2021 | Government

Commercial food scraps program is expanding in Montgomery County

More than 625,000 pounds of food scraps has been diverted from landfill

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A truck that collects food scraps countywide takes some from Westfield Montgomery mall on Thursday. County officials said that the commercial food scraps program is expanding.

Photo By Steve Bohnel

County leaders, community partners and business owners gathered at Westfield Montgomery Mall on Thursday morning to announce the expansion of a commercial food scraps recycling program.

They also announced a trial food scraps recycling program for one neighborhood in Silver Spring and one in Potomac. Adriana Hochberg, the county’s climate change officer and acting director of the county’s Department of Environmental Protection, said that program will serve 850 households in each neighborhood.

Eileen Kao, chief of the waste reduction and recycling section of the county’s Department of Environmental Protection, said in an interview that the commercial expansion includes multiple businesses in Westfield Montgomery mall.

Montgomery County Public Schools is also participating in the program — at the Division of Food and Nutrition Services in Gaithersburg and the Carver Educational Services Center in Rockville.

Overall, more than 20 partners countywide are currently participating or have participated in the food scraps program, ranging from restaurants to country clubs to catering services.

Kao said the county offers those partners technical support through a 12- to 18-month program, in which they provide data on how much food waste they are diverting from the landfill. 

That food waste gets sent to the Western Branch Composting Facility in Upper Marlboro, where it gets turned into Leafgro Gold, a mix of food scraps and yard waste that can be used to improve soil and plant health.

The county covers the shipping and processing fees, Kao said. 

“Those are inducements or incentives also to entice these partners to work with us and try to do this,” she said. “We troubleshoot if there are any issues. … We really want them to succeed and have really strong programs.”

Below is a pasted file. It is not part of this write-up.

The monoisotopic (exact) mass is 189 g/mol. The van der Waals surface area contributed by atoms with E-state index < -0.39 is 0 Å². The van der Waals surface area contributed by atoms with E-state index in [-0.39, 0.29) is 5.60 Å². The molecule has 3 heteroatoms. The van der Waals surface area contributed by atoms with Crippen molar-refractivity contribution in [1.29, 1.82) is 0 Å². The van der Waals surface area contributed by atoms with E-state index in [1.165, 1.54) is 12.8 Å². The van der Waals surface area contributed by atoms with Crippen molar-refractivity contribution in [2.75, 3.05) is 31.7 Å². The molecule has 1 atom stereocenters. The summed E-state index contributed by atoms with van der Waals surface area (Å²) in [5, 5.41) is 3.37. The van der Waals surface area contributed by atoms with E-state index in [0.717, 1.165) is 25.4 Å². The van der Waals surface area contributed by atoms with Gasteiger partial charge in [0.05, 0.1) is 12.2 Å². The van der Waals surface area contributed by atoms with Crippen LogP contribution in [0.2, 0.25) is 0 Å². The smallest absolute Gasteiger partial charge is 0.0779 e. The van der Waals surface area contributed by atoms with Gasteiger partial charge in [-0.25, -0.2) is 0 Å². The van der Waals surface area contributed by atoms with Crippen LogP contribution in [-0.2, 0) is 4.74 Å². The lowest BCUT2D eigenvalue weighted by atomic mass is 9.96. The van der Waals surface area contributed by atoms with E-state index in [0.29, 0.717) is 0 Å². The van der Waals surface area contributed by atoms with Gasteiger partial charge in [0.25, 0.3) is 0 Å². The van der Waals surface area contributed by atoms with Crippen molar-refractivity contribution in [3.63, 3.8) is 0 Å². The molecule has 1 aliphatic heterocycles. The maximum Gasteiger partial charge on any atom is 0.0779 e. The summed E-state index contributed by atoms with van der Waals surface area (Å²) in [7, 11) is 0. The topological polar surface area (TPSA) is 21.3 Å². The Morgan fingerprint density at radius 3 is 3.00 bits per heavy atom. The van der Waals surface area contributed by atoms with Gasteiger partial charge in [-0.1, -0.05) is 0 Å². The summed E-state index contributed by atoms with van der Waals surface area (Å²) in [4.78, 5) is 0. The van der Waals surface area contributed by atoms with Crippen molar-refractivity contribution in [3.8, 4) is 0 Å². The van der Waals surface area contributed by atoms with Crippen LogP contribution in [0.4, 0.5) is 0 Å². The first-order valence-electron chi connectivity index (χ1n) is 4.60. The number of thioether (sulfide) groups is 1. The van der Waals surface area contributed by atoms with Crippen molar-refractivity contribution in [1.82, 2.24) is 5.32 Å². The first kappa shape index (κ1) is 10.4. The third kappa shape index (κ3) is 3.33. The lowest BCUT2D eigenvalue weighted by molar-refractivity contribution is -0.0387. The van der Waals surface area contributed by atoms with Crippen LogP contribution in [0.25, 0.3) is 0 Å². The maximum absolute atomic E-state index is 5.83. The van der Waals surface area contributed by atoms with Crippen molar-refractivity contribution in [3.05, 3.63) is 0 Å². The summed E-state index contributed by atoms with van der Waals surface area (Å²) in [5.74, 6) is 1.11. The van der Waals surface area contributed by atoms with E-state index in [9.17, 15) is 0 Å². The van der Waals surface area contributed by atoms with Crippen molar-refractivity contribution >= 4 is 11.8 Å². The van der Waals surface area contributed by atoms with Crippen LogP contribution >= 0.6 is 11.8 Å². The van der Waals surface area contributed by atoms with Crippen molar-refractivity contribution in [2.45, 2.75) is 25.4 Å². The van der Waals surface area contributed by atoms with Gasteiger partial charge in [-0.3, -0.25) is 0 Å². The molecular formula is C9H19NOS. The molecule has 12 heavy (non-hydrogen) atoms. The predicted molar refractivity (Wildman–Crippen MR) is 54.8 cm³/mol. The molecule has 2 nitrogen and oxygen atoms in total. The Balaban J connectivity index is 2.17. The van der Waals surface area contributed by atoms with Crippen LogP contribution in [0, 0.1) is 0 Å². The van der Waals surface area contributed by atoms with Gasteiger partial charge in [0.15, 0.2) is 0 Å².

After they finish and “graduate” from the county program, they hopefully will work with private-sector companies to continue recycling food scraps, Kao said. That includes Kenwood Country Club in Bethesda and Qiagen, a molecular diagnostics, applied testing, academic and pharmaceutical research company with locations in Germantown and Gaithersburg. 

County Council Member Andrew Friedson said during Thursday’s event that there not only is an environmental reason for businesses to join the program, but also an economic reason. There’s a market for Leafgro Gold, and an incentive for businesses to save money through diverting what would otherwise be trash into the program, Friedson added.

The food scraps program started in late May 2020, Kao said. Through the pandemic, restaurants, catering services and other businesses have had much less food waste than pre-pandemic, she added.

Annually, the Department of Environmental Protection’s Recycling and Resource Management Division estimates “124,000 tons of food waste, or food scraps, are disposed of in the waste stream annually in Montgomery County.” Of that, about 68,000 are from businesses and organizations.

Since the program started, the county’s program has recycled more than 625,000 pounds of food scraps. The county calculates how much food scraps are being lifted from 35-gallon containers into two food scrap trucks with tipping scales. The trucks travel countywide.

Kao said the program could expand in the coming years, through more partners. Montgomery County Public Schools is also looking at potentially working with the Department of Environmental Protection to create another food scraps program in schools.

The commercial program also could expand as businesses become more active as they emerge from the coronavirus pandemic, she said.

“We don’t have a crystal ball, but as we come out of COVID, we don’t know how quick we’re going to get back to a steady normal state, and we don’t know exactly what that normal state is going to shape up as,” Kao said. “But this has huge potential, because look what we’ve been able to do, given the circumstances.”

County Executive Marc Elrich said in an interview that the program is a “huge part” of reducing waste countywide and meeting the county’s climate goals.

He said a report will be finalized in January looking at the economics of creating “separation facilities” for food waste or other recycling and trash streams.

Steve Bohnel can be reached at steve.bohnel@bethesdamagazine.com